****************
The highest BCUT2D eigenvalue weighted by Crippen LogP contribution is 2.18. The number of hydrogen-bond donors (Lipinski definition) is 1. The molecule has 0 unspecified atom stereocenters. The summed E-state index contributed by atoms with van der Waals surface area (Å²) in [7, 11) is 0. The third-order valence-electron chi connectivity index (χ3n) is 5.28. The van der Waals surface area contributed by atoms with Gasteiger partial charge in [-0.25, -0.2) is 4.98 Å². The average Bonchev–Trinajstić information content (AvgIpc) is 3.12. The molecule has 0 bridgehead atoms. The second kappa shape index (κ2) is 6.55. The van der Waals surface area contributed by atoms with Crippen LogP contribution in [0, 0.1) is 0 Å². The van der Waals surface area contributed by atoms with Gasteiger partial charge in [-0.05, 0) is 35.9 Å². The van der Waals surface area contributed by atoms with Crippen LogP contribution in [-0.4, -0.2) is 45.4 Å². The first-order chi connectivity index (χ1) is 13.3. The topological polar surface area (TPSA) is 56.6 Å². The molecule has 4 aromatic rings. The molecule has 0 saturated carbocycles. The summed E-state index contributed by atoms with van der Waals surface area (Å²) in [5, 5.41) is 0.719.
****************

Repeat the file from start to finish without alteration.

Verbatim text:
The highest BCUT2D eigenvalue weighted by Crippen LogP contribution is 2.18. The number of hydrogen-bond donors (Lipinski definition) is 1. The molecule has 0 unspecified atom stereocenters. The summed E-state index contributed by atoms with van der Waals surface area (Å²) in [7, 11) is 0. The third-order valence-electron chi connectivity index (χ3n) is 5.28. The van der Waals surface area contributed by atoms with Gasteiger partial charge in [-0.25, -0.2) is 4.98 Å². The average Bonchev–Trinajstić information content (AvgIpc) is 3.12. The molecule has 0 bridgehead atoms. The second kappa shape index (κ2) is 6.55. The van der Waals surface area contributed by atoms with Crippen LogP contribution in [0, 0.1) is 0 Å². The van der Waals surface area contributed by atoms with Gasteiger partial charge in [-0.05, 0) is 35.9 Å². The van der Waals surface area contributed by atoms with Crippen LogP contribution in [-0.4, -0.2) is 45.4 Å². The first-order chi connectivity index (χ1) is 13.3. The topological polar surface area (TPSA) is 56.6 Å². The molecule has 4 aromatic rings. The molecule has 0 saturated carbocycles. The summed E-state index contributed by atoms with van der Waals surface area (Å²) in [5, 5.41) is 0.719.